Favorite words, phrases and other sayings find their way into our days. I once read that actress Sarah Jessica Parker used the word “grace” as a password, to remind her of this essential element. Here’s some of mine:

People come into our lives for a reason, a season or a lifetime.”  – Author unknown. Not every player in our lives will be a permanent cast member. Sometimes they cross paths, play their role, and bow out.

I don’t trust anyone who doesn’t laugh.” – Maya Angelou. So true!

Success is not final, and failure is not fatal.” – Churchill.  Enjoy our successes, to be sure, but this nudges us not to get complacent.  And it reminds us that growth (and fun!) comes from trying something new, even when we crash and burn the first time.

A Savvy Girl always have a few words up her sleeve to sustain her, amuse her, or to lend perspective. What favorite phrases or quotes resonate for you?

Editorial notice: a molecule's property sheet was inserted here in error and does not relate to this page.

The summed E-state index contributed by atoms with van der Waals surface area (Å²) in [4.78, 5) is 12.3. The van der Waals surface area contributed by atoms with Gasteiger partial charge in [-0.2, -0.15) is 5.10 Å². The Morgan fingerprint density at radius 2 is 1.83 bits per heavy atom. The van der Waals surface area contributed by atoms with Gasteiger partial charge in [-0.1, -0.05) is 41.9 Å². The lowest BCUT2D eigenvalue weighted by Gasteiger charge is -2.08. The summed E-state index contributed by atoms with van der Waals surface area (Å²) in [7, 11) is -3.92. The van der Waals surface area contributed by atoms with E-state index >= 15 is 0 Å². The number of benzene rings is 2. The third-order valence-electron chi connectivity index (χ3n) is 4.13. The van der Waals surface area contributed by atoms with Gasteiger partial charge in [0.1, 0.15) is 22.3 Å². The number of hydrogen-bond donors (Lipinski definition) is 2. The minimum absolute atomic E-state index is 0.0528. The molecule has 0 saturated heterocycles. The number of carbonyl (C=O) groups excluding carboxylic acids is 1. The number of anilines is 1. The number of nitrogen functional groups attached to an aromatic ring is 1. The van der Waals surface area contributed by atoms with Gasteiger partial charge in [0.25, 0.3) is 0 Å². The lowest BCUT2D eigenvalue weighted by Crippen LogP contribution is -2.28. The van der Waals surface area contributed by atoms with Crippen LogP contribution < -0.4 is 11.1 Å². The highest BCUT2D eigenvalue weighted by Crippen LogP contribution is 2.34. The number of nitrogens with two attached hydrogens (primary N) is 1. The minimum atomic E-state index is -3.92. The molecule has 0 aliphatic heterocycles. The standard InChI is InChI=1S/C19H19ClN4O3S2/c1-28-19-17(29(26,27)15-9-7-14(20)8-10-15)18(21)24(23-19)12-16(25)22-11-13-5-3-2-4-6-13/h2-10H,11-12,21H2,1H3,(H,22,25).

A “coincidence” saved my life.

Except, I don’t believe it was a coincidence, though many would label it that way.

In college, I caught three buses to class. I wanted a place close to campus and was delighted to find one right across the road. I could sleep in and still be on time – love it! It was a Monday and I had a lecture at 11am; I arranged to meet the guy straight after, at noon.

I missed my bus that day. That alone was rare; I like to arrive early. Instead, I scrambled to class with minutes to spare, and couldn’t see a single seat in the sea of students in a huge lecture hall. Finally, I spotted one, way over on the far side.